Getting to know Japanese Culture #1: September Holidays
The month of September isn’t really known for its holidays in the west. The USA only has Labor Day, and those located in the United Kingdom have none. That being said, celebrations and festivals are an integral part of Japanese culture, and there are actually two Japanese holidays this month; both of which most of us might find unusual.
Respect for the Aged Day (敬老の日 Keirō no Hi)
First off, we have Respect for the Aged Day. This national holiday has been celebrated since 1966, and was originally held every September 15th. In 2003, it switched to the third Monday of September to follow the new Japanese Law known as the Happy Monday System. Respect for the Aged Day is held for exactly the reason you would expect; to honor elderly citizens. While it wasn’t deemed a national holiday until 1966, it can be traced back to 1947 when Taka-cho (then known as Nomadani-mura), a city in Hyogo Prefecture, held a party and proclaimed September 15th as Old Folks’ Day.
It is common for a regular Japanese citizen to convey feelings of gratitude and good health for their grandparents, parents, or other elderly people in their neighborhood. The holiday also aims to celebrate the longevity of and respect for the elderly who have devoted themselves to society for many years. Festivals are also held across Japan in many cities, such as Kumamoto and Chicuma to name a couple.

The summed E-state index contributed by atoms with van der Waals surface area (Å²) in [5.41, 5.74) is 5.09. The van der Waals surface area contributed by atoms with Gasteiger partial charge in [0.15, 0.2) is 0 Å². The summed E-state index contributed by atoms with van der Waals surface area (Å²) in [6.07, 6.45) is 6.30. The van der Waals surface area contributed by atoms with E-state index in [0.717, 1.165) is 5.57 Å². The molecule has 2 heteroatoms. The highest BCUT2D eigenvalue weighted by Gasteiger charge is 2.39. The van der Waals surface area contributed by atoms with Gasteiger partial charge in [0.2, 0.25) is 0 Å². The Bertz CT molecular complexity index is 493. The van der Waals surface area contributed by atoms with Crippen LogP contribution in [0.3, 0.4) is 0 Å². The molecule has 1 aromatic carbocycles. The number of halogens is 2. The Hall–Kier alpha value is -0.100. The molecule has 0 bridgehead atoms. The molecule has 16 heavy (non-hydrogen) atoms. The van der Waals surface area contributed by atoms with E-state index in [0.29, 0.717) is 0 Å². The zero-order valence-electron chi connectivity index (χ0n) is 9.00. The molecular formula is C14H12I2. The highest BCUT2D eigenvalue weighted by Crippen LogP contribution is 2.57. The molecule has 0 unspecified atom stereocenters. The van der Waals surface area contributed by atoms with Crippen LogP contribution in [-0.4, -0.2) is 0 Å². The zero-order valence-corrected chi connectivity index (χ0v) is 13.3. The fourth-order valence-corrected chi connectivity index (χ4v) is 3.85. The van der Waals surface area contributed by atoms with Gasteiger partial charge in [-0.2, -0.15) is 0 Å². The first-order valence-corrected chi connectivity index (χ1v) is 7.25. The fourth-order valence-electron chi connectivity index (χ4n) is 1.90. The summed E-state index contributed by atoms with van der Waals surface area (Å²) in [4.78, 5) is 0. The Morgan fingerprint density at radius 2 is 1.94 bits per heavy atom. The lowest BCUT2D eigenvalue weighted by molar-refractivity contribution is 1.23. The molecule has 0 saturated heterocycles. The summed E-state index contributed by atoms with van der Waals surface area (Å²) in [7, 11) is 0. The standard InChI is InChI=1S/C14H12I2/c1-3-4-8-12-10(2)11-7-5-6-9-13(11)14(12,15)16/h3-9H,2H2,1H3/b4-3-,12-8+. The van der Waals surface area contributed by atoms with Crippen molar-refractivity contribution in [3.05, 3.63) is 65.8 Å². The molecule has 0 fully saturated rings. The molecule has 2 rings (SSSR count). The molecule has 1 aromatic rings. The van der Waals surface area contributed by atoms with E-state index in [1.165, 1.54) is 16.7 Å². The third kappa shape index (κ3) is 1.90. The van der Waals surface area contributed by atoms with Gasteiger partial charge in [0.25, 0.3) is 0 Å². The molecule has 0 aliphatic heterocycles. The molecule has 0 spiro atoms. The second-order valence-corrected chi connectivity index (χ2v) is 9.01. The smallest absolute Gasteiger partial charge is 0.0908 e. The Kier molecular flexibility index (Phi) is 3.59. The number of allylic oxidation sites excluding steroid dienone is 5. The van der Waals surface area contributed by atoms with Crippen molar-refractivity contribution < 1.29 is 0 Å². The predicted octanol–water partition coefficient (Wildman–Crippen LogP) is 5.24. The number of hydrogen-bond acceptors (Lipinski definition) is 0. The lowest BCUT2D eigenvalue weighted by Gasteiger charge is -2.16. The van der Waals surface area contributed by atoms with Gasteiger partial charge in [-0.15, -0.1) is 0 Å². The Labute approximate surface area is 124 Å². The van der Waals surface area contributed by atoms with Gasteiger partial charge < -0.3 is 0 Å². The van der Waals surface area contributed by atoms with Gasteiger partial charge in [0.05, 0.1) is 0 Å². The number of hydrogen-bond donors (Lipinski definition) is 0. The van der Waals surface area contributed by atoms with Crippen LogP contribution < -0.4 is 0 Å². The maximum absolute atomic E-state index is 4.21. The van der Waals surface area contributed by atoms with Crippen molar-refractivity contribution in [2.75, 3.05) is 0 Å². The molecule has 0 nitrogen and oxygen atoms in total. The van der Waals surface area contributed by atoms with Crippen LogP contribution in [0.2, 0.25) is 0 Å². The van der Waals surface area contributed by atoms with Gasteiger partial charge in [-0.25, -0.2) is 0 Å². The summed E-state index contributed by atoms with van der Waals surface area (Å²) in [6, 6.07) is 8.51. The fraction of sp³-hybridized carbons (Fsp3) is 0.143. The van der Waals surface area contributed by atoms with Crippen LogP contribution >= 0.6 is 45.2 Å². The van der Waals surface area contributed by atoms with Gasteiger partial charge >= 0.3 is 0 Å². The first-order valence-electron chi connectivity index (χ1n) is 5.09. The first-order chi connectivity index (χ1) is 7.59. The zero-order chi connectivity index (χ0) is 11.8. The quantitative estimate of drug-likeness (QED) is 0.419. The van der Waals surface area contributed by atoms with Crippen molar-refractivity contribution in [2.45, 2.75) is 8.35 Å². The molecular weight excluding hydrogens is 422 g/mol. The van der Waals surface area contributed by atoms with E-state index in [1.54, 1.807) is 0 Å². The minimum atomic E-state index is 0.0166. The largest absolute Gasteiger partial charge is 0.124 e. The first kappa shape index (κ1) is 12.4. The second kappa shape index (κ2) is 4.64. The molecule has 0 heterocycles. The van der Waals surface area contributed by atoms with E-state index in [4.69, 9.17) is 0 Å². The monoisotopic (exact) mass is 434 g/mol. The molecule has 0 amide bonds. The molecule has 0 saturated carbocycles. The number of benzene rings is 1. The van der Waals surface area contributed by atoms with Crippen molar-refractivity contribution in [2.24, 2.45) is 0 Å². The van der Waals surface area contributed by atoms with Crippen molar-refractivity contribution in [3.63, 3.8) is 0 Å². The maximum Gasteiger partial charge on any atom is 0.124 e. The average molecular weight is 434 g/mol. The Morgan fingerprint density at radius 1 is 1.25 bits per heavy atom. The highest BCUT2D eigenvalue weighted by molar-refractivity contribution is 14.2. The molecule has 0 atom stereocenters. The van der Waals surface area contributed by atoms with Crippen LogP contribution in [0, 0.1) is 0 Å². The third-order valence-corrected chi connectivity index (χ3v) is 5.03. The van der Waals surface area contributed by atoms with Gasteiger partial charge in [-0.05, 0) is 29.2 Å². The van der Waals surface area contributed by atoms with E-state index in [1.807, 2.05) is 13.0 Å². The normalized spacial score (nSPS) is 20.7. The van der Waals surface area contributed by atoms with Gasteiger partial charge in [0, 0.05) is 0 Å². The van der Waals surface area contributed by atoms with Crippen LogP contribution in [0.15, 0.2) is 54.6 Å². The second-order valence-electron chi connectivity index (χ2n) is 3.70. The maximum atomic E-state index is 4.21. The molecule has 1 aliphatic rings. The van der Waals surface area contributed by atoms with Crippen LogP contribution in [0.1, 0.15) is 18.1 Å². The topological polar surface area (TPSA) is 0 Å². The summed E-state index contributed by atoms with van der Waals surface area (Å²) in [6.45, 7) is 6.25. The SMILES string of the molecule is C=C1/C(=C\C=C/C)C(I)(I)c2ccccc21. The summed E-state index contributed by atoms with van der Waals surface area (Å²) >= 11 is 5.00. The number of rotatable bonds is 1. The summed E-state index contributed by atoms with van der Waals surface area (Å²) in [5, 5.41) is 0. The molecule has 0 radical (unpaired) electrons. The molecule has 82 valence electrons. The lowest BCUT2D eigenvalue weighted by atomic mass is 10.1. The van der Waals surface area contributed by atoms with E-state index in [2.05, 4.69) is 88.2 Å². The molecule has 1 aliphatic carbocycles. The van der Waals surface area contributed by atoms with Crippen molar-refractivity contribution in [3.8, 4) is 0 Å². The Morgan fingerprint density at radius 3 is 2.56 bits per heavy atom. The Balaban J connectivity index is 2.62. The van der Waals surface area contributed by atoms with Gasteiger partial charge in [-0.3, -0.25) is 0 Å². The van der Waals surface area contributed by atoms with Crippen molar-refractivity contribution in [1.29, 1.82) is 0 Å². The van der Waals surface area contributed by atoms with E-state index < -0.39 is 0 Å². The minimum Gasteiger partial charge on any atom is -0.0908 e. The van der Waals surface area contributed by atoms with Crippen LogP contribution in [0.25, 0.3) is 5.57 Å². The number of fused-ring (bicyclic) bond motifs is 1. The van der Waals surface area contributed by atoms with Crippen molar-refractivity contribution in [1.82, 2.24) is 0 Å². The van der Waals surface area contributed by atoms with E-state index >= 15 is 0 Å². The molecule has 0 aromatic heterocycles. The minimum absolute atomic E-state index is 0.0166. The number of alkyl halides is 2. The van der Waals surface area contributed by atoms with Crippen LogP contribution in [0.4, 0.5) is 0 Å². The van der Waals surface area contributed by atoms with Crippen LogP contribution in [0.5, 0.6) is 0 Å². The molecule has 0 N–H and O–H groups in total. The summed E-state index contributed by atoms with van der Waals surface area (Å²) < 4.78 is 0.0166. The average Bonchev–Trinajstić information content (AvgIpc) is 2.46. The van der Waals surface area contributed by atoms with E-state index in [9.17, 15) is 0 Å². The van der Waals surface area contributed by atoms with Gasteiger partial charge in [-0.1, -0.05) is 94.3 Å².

Extra Fact: Since 1963, the Japanese government has given commemorative silver sake (酒) cups to Japanese who reach the age of 100. In 1963, only 153 received this. But in 2014, 29,357 people received the cup. This led the government to consider making the cups from a different material or simply sending a letter instead.
Autumnal Equinox Day (秋分の日 Shūbun no Hi)
Next is the Autumnal Equinox Day, which is also part of the Fall Equinoctial Week. This day became a national holiday in 1948, and due to the necessity of astronomical measurements, is not officially declared until February of the previous year. In 1947 and before, Autumnal Equinox Day was known under a different name, Shūki kōreisai (秋季皇霊祭), and was an imperial ancestor worship festival with Shintoism roots.
The Japanese use this day to pay respects to deceased family members, and often visit family graves or hold reunions to honour those who have passed.
Extra Fact: Since ancient times, many Japanese have believed that their deceased family members briefly return to the human world during this week.
Silver Week (シルバーウィーク Shirubā Wīku)
Silver Week is a Japanese term that refers to a string of consecutive holidays in September. Japanese law stipulates that if there is only one non-holiday in between two public holidays, that day should become an additional holiday, known as a Kokumin no kyūjitsu.
For example, if Respect for the Aged Day falls in September 21st and Autumnal Equinox Day falls in September 23rd, then September 22nd is declared as a “people’s” holiday (国民の休日 Kokumin no kyūjitsu), creating Silver Week. The most recent Silver Weeks took place in 2009 and 2015, with the next one in 2026.
Happy Monday System – A set of modifications to Japanese law to move a number of public holidays in Japan to Mondays, creating three-day weekends for those with five-day work weeks.
Shintoism – Also known as Shinto, is the ethnic religion of Japan that focuses on ritual practices to be carried out diligently, to establish a connection between present-day Japan and its ancient past.
I hope you enjoyed this article explaining some of the many unique Japanese holidays. I want to make this a more regular occurrence here at Jotaku, so look forward to more posts about Japanese culture in the future!